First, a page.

Album review: Art Brut
Art Brut Vs Satan
St Eddie of Argos is often held up as a sort of junior Jarvis. But is he? Jarvis was highly ambitious, positively craven when it came to fame. It’s Jonathan Richman’s framed picture that adorns the hall of Top Of The Pops Towers, Art Brut’s Camden home, and Eddie’s heroes are from the cultish indie underworld: Jeffrey Lewis, The Mountain Goats, Hefner. What does he actually want from life? By track two, ‘Art Brut Vs Satan’ has an answer: ‘DC Comics And Chocolate Milkshake’.
Following their departure from EMI after ‘It’s A Bit Complicated’ failed the uncomplicated imperative to shift units, it feels like Team Brut have retreated back towards that indie underworld. Made in 12 days with Black Francis at the controls, ‘…Satan’ is an album that says, ‘If you thought we were slackers before, well, we were only just reclining then’. It relies on much the same pointy art-riffs, but with more sawdust in the gearbox. ‘Slap Dash For No Cash’ offers the theory in handy manifesto format.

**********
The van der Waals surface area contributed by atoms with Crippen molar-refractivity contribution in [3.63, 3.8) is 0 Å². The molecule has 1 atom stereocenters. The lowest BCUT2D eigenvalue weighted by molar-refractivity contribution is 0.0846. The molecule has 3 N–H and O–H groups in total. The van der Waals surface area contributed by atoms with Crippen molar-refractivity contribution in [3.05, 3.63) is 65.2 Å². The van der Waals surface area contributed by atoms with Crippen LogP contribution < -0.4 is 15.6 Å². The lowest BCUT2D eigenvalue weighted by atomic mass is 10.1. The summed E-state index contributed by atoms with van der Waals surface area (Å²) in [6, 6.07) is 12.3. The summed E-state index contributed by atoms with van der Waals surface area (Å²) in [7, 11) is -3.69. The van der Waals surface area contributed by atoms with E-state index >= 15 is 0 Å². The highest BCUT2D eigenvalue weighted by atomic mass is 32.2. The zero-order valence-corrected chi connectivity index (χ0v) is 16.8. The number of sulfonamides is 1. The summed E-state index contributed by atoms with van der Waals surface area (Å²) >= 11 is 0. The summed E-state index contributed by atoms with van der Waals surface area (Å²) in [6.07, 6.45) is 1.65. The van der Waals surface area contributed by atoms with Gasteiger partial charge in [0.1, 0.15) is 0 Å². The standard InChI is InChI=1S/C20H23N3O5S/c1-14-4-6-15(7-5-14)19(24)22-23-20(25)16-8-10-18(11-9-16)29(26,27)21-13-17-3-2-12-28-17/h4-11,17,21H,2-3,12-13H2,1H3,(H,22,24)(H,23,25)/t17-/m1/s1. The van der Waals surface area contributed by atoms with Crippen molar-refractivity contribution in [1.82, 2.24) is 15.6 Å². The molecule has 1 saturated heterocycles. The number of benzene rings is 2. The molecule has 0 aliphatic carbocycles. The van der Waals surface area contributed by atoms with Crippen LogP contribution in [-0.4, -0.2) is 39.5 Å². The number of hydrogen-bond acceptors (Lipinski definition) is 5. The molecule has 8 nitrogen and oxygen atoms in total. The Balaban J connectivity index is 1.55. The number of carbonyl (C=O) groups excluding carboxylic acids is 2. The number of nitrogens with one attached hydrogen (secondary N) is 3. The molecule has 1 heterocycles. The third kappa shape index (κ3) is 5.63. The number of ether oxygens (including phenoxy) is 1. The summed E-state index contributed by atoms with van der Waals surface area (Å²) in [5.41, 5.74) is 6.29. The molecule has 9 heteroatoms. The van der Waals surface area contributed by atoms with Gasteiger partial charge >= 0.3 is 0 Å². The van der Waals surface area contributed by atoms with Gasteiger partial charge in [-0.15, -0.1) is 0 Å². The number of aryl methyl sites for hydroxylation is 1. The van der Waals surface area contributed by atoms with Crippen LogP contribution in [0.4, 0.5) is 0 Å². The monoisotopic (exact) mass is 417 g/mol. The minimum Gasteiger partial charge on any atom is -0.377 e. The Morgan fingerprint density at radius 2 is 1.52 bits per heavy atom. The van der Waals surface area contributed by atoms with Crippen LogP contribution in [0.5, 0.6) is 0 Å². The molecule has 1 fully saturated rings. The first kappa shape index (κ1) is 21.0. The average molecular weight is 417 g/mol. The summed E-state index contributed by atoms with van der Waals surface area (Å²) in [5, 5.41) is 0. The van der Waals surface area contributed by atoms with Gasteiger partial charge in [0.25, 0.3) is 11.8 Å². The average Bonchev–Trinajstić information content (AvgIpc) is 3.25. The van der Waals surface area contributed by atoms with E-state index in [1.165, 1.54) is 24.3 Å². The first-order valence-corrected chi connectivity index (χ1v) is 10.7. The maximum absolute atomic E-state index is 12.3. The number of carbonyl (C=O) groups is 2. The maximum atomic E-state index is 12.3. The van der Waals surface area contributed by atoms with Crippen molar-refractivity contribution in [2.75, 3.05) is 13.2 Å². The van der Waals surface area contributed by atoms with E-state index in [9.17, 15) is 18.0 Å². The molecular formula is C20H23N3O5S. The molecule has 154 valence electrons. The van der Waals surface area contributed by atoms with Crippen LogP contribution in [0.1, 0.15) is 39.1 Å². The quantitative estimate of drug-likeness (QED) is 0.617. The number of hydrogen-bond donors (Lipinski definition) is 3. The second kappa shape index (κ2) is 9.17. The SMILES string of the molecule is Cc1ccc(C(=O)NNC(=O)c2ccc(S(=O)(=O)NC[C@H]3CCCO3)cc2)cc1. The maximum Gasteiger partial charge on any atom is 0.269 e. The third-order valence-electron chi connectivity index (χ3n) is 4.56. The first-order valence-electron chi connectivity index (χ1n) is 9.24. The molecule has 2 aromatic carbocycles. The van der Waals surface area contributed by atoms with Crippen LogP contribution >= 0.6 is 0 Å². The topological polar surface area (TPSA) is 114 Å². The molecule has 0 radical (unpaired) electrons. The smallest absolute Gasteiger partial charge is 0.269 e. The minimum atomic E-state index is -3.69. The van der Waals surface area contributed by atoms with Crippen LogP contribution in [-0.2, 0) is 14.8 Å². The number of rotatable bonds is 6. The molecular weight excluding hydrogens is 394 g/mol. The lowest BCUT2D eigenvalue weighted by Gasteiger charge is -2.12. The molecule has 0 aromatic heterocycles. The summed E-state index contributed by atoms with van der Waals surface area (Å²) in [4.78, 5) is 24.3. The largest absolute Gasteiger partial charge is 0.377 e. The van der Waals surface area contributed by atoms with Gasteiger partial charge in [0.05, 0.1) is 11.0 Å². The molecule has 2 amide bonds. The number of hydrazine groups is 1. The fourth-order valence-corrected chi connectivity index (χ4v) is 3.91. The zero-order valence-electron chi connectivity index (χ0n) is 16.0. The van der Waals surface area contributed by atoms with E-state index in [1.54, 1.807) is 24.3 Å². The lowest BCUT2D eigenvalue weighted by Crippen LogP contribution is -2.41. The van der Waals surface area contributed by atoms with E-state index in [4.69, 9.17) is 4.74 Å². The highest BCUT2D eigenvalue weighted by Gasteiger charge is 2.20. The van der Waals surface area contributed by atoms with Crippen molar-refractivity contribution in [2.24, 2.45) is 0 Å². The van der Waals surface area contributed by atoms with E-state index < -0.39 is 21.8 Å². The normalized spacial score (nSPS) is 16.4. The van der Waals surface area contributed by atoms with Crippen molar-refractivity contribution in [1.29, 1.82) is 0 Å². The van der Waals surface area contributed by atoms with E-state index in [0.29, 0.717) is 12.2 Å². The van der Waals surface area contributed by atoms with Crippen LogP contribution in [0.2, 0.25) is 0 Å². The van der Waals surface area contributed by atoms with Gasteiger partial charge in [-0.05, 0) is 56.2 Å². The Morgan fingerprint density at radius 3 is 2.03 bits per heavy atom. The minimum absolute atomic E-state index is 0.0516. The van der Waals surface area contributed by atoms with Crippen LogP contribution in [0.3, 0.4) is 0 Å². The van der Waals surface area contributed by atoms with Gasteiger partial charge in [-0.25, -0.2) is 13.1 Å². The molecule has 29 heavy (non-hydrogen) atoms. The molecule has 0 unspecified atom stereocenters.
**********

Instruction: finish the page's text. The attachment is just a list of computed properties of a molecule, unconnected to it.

Having outed himself as a comic-book fan, he’s more than happy to wax philosophical on his other twin passions: his record collection and everyone else’s. That means a reprise for his practice of naming songs after other songs, as in ‘Twist And Shout’ or ‘The Passenger’. ‘The Replacements’ is about… liking The Replacements. Or more precisely, about his alarm at only finding out about them so late in life;
a subtle, wonderfully Argosian distinction. Within the torrent of clever perspective, drollities and easy charm, though, it’s the songs-about-songs that feel most like wasted opportunities. However entertaining they are – and ‘Demons Out!’ is hugely entertaining – they’ve begun to feel like comfort food.
It’s when he’s striking a balance between hymning his kidult fancies and adopting a more Jarvis-like confessional approach that the reasons we first fell in love snap back into focus. ‘Am I Human?’ is among his sharpest – teen Eddie narrating the list of girls he never plucked up the nerve to talk to. The image of a 14-year-old Argos cowering from the object of his affections behind the magazine racks in WH Smith: truly, this is the indiest notion of all time.
Art Brut haven’t made the record that’ll reverse their gradual slide back towards cult. But they have at least made the one that’ll make the cult even more fervent.